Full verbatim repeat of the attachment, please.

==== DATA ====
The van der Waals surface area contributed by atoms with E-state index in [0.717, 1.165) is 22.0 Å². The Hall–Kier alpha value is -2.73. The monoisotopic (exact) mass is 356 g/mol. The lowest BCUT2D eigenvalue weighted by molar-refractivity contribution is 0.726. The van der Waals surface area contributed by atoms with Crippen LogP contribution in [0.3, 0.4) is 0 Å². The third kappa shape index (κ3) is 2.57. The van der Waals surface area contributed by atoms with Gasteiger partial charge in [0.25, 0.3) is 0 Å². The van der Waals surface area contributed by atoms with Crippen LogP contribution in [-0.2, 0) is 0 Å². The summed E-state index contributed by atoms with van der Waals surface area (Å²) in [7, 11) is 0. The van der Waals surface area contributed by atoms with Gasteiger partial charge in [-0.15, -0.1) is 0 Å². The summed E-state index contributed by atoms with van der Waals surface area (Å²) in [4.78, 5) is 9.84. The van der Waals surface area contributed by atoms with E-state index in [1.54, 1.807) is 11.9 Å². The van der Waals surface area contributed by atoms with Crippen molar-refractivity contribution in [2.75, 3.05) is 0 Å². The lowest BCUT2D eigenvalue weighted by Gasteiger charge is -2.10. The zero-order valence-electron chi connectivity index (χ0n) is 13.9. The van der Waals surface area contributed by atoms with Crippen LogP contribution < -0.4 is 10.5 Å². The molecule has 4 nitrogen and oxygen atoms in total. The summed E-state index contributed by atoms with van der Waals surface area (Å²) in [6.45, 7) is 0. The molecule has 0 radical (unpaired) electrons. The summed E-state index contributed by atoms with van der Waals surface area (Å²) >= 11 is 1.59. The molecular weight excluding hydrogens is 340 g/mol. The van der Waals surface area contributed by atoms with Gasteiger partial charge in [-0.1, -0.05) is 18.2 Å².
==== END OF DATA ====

The van der Waals surface area contributed by atoms with E-state index in [0.717, 1.165) is 22.0 Å². The Hall–Kier alpha value is -2.73. The monoisotopic (exact) mass is 356 g/mol. The lowest BCUT2D eigenvalue weighted by molar-refractivity contribution is 0.726. The van der Waals surface area contributed by atoms with Crippen LogP contribution in [0.3, 0.4) is 0 Å². The third kappa shape index (κ3) is 2.57. The van der Waals surface area contributed by atoms with Gasteiger partial charge in [0.25, 0.3) is 0 Å². The van der Waals surface area contributed by atoms with Crippen LogP contribution in [-0.2, 0) is 0 Å². The summed E-state index contributed by atoms with van der Waals surface area (Å²) in [7, 11) is 0. The van der Waals surface area contributed by atoms with Gasteiger partial charge in [-0.15, -0.1) is 0 Å². The summed E-state index contributed by atoms with van der Waals surface area (Å²) in [4.78, 5) is 9.84. The van der Waals surface area contributed by atoms with E-state index in [1.54, 1.807) is 11.9 Å². The van der Waals surface area contributed by atoms with Crippen molar-refractivity contribution in [2.75, 3.05) is 0 Å². The lowest BCUT2D eigenvalue weighted by Gasteiger charge is -2.10. The zero-order valence-electron chi connectivity index (χ0n) is 13.9. The van der Waals surface area contributed by atoms with Crippen LogP contribution < -0.4 is 10.5 Å². The molecule has 4 nitrogen and oxygen atoms in total. The summed E-state index contributed by atoms with van der Waals surface area (Å²) in [6.45, 7) is 0. The molecule has 0 radical (unpaired) electrons. The summed E-state index contributed by atoms with van der Waals surface area (Å²) >= 11 is 1.59. The molecular weight excluding hydrogens is 340 g/mol. The van der Waals surface area contributed by atoms with Gasteiger partial charge in [-0.1, -0.05) is 18.2 Å².